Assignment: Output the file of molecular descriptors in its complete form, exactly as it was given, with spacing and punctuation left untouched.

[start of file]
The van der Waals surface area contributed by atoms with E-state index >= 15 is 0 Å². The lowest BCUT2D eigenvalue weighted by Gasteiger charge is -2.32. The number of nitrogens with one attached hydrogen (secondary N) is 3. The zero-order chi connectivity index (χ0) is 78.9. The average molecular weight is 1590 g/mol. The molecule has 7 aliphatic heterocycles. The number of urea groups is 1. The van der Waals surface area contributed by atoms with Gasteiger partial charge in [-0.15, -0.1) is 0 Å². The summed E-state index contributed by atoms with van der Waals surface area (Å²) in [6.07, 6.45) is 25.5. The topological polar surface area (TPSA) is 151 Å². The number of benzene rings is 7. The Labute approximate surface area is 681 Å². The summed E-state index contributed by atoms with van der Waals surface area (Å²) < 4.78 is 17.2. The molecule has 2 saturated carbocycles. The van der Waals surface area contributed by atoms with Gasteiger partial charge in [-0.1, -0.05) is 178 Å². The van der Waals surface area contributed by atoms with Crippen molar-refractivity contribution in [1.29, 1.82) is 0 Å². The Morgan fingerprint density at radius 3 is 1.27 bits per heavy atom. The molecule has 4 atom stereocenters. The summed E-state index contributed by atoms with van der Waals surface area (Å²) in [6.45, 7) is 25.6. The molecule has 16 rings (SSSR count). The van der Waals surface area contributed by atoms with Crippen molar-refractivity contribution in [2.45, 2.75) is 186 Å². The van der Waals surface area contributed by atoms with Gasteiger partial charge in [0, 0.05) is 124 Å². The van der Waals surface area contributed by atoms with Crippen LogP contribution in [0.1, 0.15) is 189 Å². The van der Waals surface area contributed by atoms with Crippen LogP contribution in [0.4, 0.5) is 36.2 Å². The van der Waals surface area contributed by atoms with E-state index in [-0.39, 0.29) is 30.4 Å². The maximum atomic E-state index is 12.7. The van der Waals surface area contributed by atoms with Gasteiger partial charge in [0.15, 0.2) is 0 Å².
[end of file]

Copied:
The van der Waals surface area contributed by atoms with E-state index >= 15 is 0 Å². The lowest BCUT2D eigenvalue weighted by Gasteiger charge is -2.32. The number of nitrogens with one attached hydrogen (secondary N) is 3. The zero-order chi connectivity index (χ0) is 78.9. The average molecular weight is 1590 g/mol. The molecule has 7 aliphatic heterocycles. The number of urea groups is 1. The van der Waals surface area contributed by atoms with Gasteiger partial charge in [-0.15, -0.1) is 0 Å². The summed E-state index contributed by atoms with van der Waals surface area (Å²) in [6.07, 6.45) is 25.5. The topological polar surface area (TPSA) is 151 Å². The number of benzene rings is 7. The Labute approximate surface area is 681 Å². The summed E-state index contributed by atoms with van der Waals surface area (Å²) < 4.78 is 17.2. The molecule has 2 saturated carbocycles. The van der Waals surface area contributed by atoms with Gasteiger partial charge in [-0.1, -0.05) is 178 Å². The van der Waals surface area contributed by atoms with Crippen molar-refractivity contribution in [1.29, 1.82) is 0 Å². The Morgan fingerprint density at radius 3 is 1.27 bits per heavy atom. The molecule has 4 atom stereocenters. The summed E-state index contributed by atoms with van der Waals surface area (Å²) in [6.45, 7) is 25.6. The molecule has 16 rings (SSSR count). The van der Waals surface area contributed by atoms with Crippen molar-refractivity contribution in [2.45, 2.75) is 186 Å². The van der Waals surface area contributed by atoms with Gasteiger partial charge in [0, 0.05) is 124 Å². The van der Waals surface area contributed by atoms with Crippen LogP contribution in [0.1, 0.15) is 189 Å². The van der Waals surface area contributed by atoms with Crippen LogP contribution in [0.4, 0.5) is 36.2 Å². The van der Waals surface area contributed by atoms with E-state index in [-0.39, 0.29) is 30.4 Å². The maximum atomic E-state index is 12.7. The van der Waals surface area contributed by atoms with Gasteiger partial charge in [0.15, 0.2) is 0 Å².